09/21/2021 36 ENDORSED ORDER: Defendant Deutsche Bank National Trust Company’s Motion for Attorney’s Fees (Doc. # 33) is hereby referred to the Honorable Julie S. Sneed, United States Magistrate Judge, for the issuance of a report and recommendation, including any hearings, motions, and deadlines related thereto. Signed by Judge Virginia M. Hernandez Covington on 9/21/2021. (KMH) (Entered: 09/21/2021)

U.S. District Court
Middle District of Florida (Tampa)
CIVIL DOCKET FOR CASE #: 8:21-cv-02130-VMC-JSS

Florida Limited Investment Properties, Inc. v. Deutsche Bank National Trust Company, as Trustee
Assigned to: Judge Virginia M. Hernandez Covington
Referred to: Magistrate Judge Julie S. Sneed

Case in other court:  Florida Southern, 2:21-cv-14039

Cause: 28:1332 Diversity-Notice of Removal

Date Filed: 09/10/2021
Jury Demand: Both
Nature of Suit: 470 Racketeer/Corrupt Organization
Jurisdiction: Diversity

 

Date Entered # Docket Text
09/21/2021 36 ENDORSED ORDER: Defendant Deutsche Bank National Trust Company’s Motion for Attorney’s Fees (Doc. # 33) is hereby referred to the Honorable Julie S. Sneed, United States Magistrate Judge, for the issuance of a report and recommendation, including any hearings, motions, and deadlines related thereto. Signed by Judge Virginia M. Hernandez Covington on 9/21/2021. (KMH) (Entered: 09/21/2021)
09/30/2021 37 ENDORSED ORDER: Pursuant to the Court’s order entered on September 15, 2021 (Doc. # 32), the parties were required to file a case management report by September 29, 2021. Based on a review of the docket, a case management report has not been filed. The parties are directed to file a case management report by October 6, 2021. Signed by Judge Virginia M. Hernandez Covington on 9/30/2021. (KMH) (Entered: 09/30/2021)
09/30/2021 38 NOTICE by Deutsche Bank National Trust Company, as Trustee re 26 Order Adopting Report and Recommendations Order on Motion to Remand Order on Motion to Strike Order on Report and Recommendations, 37 Order Notice of Lack of Service of Process on Defendant and Notice of Defendant’s Compliance with Case Management (Attachments: # 1 Exhibit A – Order Adopting Recommendation (Quashing SOP), # 2 Exhibit B – Email to Lee Segal)(Norrow, Beth) (Entered: 09/30/2021)

U.S. District Court
Middle District of Florida (Tampa)
CIVIL DOCKET FOR CASE #: 8:21-cv-02130-VMC-JSS

Create an Alert for This Case on RECAP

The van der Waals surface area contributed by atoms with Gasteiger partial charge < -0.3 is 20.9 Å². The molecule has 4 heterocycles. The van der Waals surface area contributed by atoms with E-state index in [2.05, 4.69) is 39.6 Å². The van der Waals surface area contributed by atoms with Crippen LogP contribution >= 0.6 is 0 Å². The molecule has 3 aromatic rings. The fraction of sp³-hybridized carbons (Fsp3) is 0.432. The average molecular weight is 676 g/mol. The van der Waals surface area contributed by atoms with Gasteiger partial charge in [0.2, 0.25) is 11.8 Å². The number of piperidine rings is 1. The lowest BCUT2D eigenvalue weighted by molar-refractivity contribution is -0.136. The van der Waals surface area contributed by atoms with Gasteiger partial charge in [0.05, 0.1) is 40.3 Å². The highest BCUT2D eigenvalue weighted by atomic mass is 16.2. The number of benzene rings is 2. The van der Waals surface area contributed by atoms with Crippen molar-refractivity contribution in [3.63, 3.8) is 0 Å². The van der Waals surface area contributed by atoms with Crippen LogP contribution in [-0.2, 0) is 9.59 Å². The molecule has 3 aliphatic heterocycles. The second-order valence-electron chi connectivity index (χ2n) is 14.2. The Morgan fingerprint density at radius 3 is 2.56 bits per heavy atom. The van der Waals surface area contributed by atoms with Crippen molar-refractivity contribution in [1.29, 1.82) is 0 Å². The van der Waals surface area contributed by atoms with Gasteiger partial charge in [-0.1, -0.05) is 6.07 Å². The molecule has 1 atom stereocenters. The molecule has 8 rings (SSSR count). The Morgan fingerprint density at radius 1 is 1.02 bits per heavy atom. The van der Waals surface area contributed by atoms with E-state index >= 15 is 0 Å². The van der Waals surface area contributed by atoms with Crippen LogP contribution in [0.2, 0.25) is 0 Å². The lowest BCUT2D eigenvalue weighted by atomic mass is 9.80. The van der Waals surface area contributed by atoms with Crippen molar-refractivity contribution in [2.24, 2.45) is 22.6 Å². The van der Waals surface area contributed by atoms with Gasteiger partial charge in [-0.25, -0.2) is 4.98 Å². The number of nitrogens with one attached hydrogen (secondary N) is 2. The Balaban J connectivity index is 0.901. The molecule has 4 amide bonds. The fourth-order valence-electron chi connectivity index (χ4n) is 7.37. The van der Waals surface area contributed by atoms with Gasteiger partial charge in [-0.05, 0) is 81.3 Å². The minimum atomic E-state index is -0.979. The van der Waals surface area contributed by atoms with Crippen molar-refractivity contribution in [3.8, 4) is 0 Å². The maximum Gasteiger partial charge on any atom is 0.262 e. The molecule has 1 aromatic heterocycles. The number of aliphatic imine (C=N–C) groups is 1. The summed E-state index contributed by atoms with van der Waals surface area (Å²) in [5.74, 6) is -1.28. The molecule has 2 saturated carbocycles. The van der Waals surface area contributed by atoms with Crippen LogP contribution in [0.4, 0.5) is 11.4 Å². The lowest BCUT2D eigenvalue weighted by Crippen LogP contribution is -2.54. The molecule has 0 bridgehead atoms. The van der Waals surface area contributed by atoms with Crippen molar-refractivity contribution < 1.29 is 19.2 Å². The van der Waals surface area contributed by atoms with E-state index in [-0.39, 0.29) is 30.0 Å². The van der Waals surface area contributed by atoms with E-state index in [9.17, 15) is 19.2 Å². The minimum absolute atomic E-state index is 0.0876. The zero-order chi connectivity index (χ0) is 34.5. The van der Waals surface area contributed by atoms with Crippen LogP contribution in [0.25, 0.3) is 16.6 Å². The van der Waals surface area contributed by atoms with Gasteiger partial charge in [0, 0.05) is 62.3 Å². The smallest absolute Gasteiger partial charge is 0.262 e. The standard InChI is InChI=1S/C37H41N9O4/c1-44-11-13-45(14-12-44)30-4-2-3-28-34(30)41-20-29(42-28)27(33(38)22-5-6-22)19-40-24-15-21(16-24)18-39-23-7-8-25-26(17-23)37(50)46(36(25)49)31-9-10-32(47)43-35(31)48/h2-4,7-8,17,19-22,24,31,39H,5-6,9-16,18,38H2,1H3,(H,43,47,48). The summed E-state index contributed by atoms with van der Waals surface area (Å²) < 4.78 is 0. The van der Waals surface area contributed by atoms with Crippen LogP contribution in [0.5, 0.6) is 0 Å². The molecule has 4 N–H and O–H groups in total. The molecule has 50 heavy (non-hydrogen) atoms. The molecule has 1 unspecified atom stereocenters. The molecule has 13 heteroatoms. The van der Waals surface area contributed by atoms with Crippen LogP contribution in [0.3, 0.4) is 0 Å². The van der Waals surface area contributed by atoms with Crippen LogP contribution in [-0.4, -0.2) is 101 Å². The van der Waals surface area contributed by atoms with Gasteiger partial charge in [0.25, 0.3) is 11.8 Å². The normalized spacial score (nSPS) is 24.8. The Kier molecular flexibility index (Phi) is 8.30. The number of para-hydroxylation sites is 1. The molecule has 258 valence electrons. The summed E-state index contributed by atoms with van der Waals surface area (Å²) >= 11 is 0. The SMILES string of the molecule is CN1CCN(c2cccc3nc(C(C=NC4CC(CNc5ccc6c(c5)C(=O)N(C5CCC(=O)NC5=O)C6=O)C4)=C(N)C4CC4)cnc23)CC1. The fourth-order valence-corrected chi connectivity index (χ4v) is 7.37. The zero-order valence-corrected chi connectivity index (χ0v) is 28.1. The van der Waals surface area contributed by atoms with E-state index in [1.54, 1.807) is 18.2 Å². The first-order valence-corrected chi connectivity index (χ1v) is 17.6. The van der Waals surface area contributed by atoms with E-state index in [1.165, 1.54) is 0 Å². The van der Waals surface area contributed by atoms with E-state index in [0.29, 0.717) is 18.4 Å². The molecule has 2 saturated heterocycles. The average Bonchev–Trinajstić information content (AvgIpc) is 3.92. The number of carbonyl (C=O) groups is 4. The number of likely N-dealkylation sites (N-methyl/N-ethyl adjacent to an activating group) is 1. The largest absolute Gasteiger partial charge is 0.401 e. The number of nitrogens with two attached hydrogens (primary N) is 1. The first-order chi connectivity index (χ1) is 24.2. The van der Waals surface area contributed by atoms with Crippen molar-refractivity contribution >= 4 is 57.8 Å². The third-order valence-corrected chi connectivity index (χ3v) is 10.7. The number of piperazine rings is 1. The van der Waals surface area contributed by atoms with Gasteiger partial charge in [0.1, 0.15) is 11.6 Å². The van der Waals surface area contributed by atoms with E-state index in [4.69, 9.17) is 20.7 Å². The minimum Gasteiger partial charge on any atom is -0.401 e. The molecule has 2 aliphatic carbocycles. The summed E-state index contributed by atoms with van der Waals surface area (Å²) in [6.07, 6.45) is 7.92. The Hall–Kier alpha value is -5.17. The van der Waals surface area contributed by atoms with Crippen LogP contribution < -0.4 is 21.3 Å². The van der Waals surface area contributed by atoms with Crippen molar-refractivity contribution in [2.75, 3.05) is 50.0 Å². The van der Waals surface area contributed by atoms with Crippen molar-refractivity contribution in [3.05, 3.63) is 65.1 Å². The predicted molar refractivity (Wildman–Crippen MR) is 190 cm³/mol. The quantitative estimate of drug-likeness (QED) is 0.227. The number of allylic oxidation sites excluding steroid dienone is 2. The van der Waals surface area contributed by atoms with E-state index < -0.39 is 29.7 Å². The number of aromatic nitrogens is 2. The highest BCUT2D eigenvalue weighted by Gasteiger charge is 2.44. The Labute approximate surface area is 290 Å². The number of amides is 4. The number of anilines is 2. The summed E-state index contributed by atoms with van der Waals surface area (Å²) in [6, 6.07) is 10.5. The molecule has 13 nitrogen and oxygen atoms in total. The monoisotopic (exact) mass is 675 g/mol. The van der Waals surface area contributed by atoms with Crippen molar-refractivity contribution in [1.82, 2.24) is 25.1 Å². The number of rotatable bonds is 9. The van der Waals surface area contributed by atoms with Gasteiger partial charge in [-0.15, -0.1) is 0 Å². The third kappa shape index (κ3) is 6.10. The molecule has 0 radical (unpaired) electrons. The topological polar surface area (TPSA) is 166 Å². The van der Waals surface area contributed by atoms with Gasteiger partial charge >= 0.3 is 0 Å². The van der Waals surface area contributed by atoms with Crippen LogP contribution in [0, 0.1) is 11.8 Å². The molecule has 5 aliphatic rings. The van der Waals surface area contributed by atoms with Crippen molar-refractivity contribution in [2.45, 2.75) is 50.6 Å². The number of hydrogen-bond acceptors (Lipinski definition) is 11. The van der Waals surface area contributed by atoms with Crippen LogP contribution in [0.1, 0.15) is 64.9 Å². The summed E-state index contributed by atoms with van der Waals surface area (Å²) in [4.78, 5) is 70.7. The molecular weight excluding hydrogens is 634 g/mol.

Florida Limited Investment Properties, Inc. v. Deutsche Bank National Trust Company, as Trustee
Assigned to: Judge Virginia M. Hernandez Covington
Referred to: Magistrate Judge Julie S. Sneed

Case in other court:  Florida Southern, 2:21-cv-14039

Cause: 28:1332 Diversity-Notice of Removal

Date Filed: 09/10/2021
Jury Demand: Both
Nature of Suit: 470 Racketeer/Corrupt Organization
Jurisdiction: Diversity

 

Date Filed # Docket Text
09/30/2021 38 NOTICE by Deutsche Bank National Trust Company, as Trustee re 26 Order Adopting Report and Recommendations, Order on Motion to Remand, Order on Motion to Strike, Order on Report and Recommendations, 37 Order; Notice of Lack of Service of Process on Defendant and Notice of Defendant’s Compliance with Case Management. (Attachments: # 1 Exhibit A – Order Adopting Recommendation (Quashing SOP), # 2 Exhibit B – Email to Lee Segal)(Norrow, Beth) (Entered: 09/30/2021)
10/07/2021 39 ENDORSED ORDER: Defendant has represented that, as of September 30, 2021, Plaintiff still has not properly effected service of process on it. (Doc. # 38). Accordingly, Plaintiff is directed to file by October 15, 2021, a status report concerning its efforts at service of process, or, if it has effected service, file proof of such service on the docket. If Plaintiff fails to respond to this Court’s directive, the Court may issue a show-cause order pursuant to Local Rule 3.10. Based upon its review of the record, the Court also sets aside the requirement for the parties to file a case management report at this time. If the Defendant is properly served in this case, the Court will enter an order setting a new deadline regarding that report. Signed by Judge Virginia M. Hernandez Covington on 10/7/2021. (SGM) (Entered: 10/07/2021)
Continue Reading

Most Read

Copyright © 2021 LawsInFlorida.com is an online brand name which is wholly owned by Blogger Inc., a nonprofit 501(c)(3) registered in Delaware | Caricatures by DonkeyHotey